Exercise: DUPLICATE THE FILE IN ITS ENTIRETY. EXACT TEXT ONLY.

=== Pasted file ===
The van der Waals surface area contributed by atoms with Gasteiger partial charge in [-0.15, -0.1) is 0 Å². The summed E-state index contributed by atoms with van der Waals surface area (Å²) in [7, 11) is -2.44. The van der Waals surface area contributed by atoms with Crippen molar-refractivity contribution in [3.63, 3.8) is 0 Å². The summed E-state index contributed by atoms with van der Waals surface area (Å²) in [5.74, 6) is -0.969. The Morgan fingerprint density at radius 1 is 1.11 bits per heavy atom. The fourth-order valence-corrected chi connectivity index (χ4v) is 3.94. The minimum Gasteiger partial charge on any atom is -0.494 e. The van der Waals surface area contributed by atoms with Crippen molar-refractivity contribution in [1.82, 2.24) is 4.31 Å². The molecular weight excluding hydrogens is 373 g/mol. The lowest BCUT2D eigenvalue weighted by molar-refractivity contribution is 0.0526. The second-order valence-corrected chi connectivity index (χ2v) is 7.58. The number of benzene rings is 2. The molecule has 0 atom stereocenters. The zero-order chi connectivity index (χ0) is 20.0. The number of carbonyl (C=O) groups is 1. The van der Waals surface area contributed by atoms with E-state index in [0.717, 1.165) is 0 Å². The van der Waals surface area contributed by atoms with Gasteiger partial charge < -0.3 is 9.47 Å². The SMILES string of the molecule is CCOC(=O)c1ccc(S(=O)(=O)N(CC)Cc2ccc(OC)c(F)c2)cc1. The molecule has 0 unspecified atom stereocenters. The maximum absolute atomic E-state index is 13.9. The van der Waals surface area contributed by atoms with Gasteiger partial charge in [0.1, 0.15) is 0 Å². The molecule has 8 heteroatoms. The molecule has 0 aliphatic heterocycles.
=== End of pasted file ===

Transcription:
The van der Waals surface area contributed by atoms with Gasteiger partial charge in [-0.15, -0.1) is 0 Å². The summed E-state index contributed by atoms with van der Waals surface area (Å²) in [7, 11) is -2.44. The van der Waals surface area contributed by atoms with Crippen molar-refractivity contribution in [3.63, 3.8) is 0 Å². The summed E-state index contributed by atoms with van der Waals surface area (Å²) in [5.74, 6) is -0.969. The Morgan fingerprint density at radius 1 is 1.11 bits per heavy atom. The fourth-order valence-corrected chi connectivity index (χ4v) is 3.94. The minimum Gasteiger partial charge on any atom is -0.494 e. The van der Waals surface area contributed by atoms with Crippen molar-refractivity contribution in [1.82, 2.24) is 4.31 Å². The molecular weight excluding hydrogens is 373 g/mol. The lowest BCUT2D eigenvalue weighted by molar-refractivity contribution is 0.0526. The second-order valence-corrected chi connectivity index (χ2v) is 7.58. The number of benzene rings is 2. The molecule has 0 atom stereocenters. The zero-order chi connectivity index (χ0) is 20.0. The number of carbonyl (C=O) groups is 1. The van der Waals surface area contributed by atoms with E-state index in [0.717, 1.165) is 0 Å². The van der Waals surface area contributed by atoms with Gasteiger partial charge < -0.3 is 9.47 Å². The SMILES string of the molecule is CCOC(=O)c1ccc(S(=O)(=O)N(CC)Cc2ccc(OC)c(F)c2)cc1. The molecule has 0 unspecified atom stereocenters. The maximum absolute atomic E-state index is 13.9. The van der Waals surface area contributed by atoms with Gasteiger partial charge in [0.1, 0.15) is 0 Å². The molecule has 8 heteroatoms. The molecule has 0 aliphatic heterocycles.